TOMMY TAYLOR by Cheryl McGuire
My name is Tommy Taylor. I’m the one standing in the middle behind Frankie. Frankie was a nut to grab hold of Mrs. Edgerton’s face thataway. Mrs. Edgerton was our teacher. A good sport. It was May 1903, a hot day. Too hot for thinkin’ much. Anyway, we’d just finished our last day of high school freshman year, and for a treat, Mrs. Edgerton rented a bus and hauled us all to the Jersey shore. Her kids got to come too.
I’m surprised, now, lookin’ at this picture. Where’d you get it? That was such a long time ago. Look at Jeffrey. He hated his hair the way it’d stand straight up in the air like that. But we didn’t care. We were like brothers, all of us. There wasn’t a mean one in the bunch. We were a good group of boys. Close.
Of course, we’re all dead now. Yes, siree, Bob. Every one, that’s a fact. Dead as doornails, Shakespeare liked to say. The Great War claimed a lot of us, and the ones who survived with afflictions, well, their lives were changed forever. But they had strong spirits and managed to make somethin’ of themselves, somehow. I managed to come outta the Great War okay and return home to Toms River in Ocean County, New Jersey.
Toms River was a peaceful place then, a true part of God’s green earth. Somewhere’s about 1712 a group of folks started this small settlement along Goose Creek. Later, the town changed its name to honor old mister William Toms, a river boat captain and an Englishman. His way of speakin’ was different than the rest of us. It kinda fascinated the town and made townsfolk feel sorta special, sophisticated like, to name the town after him.
Times was sure different then, in 1903. There was time for things, like picnics and courtin’, or sittin’ on the porch whittlin’ sticks. My girl Miss Mary Ellen and me spent lots of time next to that fresh water estuary at the edge of Toms River. We’d lie in the grasses under the broad beamed trees, talkin’, makin’ plans. Eventually, Mary Ellen and me got married and had a batch of six kids, four girls and two boys. My prides and joys I called ‘em. I counted myself a lucky man. I survived a bad war so I could marry and raise a family, and I made a good living at the hardware store and got all our kids to adulthood and weddin’s and younguns of their own.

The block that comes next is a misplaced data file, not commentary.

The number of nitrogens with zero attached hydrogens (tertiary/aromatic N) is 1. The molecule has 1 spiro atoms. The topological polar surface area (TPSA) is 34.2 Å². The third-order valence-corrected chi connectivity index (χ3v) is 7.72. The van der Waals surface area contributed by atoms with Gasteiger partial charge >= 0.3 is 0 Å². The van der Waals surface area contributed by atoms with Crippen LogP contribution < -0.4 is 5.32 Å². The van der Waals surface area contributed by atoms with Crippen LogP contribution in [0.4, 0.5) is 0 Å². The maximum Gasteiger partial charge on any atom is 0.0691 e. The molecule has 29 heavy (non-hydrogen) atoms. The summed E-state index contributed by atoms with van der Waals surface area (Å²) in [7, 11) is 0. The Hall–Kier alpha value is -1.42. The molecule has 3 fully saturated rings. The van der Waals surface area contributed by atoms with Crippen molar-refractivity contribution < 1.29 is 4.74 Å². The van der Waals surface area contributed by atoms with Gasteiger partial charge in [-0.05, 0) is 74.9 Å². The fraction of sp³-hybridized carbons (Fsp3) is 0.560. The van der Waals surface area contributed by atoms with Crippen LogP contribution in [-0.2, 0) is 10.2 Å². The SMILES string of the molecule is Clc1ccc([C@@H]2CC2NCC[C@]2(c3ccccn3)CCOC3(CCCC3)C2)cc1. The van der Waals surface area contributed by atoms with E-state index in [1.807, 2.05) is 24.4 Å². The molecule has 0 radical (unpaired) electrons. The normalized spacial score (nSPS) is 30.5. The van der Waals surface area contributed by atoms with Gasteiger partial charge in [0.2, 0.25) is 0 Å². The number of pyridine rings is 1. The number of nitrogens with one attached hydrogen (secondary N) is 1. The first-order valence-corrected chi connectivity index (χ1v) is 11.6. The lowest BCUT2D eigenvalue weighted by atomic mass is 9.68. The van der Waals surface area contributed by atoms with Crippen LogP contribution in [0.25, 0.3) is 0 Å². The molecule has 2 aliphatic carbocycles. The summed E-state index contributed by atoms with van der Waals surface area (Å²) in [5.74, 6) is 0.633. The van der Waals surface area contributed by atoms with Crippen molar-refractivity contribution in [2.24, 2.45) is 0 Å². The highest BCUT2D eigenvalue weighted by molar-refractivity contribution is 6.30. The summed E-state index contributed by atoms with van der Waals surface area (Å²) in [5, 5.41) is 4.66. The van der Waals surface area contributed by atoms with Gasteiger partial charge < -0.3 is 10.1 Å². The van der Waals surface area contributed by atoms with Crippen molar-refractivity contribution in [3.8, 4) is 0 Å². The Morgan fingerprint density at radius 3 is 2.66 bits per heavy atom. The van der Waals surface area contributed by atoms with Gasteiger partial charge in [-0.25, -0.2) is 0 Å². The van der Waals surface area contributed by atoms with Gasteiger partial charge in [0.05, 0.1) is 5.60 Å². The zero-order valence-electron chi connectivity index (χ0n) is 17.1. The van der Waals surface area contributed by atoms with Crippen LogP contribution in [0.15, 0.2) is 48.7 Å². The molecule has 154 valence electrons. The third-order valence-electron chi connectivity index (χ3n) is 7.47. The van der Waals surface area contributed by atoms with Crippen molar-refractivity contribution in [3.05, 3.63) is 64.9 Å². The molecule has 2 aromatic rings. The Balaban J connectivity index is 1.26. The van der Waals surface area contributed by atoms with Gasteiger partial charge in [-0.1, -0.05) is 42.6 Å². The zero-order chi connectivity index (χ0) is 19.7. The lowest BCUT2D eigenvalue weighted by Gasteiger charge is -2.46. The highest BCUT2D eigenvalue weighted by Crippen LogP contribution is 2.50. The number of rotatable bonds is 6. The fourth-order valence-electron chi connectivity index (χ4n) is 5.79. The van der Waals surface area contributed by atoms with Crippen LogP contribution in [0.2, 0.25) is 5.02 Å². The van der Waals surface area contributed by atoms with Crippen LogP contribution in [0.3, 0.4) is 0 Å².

I had my Mary Ellen on nigh 65 years. She went to the Lord just a few days after her 85th birthday. She kissed me a sweet kiss goodnight as we went to bed, and that was it. She passed away peacefully in her sleep. I gave thanks I had her that long.
As for me, I waited five more years before finally joining my Mary Ellen in heaven. I was in the middle of my 92nd year when I went. I wasn’t sorry to go. Life was speedin’ up, leavin’ me behind. People got to rushin’ round. No time for things. Factories crowded in. My beautiful estuary got polluted and townsfolk started dyin’ of cancer. I couldn’t figure things. My heart ached all the time, hankerin’ for calmer days. When you start yearnin’ for the past more than you live in the present, and you can’t see any future, it’s time to pull your buggy to the side of the road and turn the reins over to the younguns.
But that picture sure did take me back. I appreciate seein’ it again. Look at us! All our dreams ahead, for some of us, anyway. Life was too short for others. Jeffrey didn’t make it outta the Great War and didn’t have to worry none about that cowlick of his. I was sorry to hear that was so. He was a good hearted young fella and would have made a fine family man. When my time came around, I’d seen enough of life. Maybe too much. The world felt wrong somehow. Inhospitable, un-neighborly. That’s not the right way for the world to go. I was ready, happy to turn my soul over to the Lord, tired of worrying over modern things. Anyway, I missed my bride, my Mary Ellen. It was time.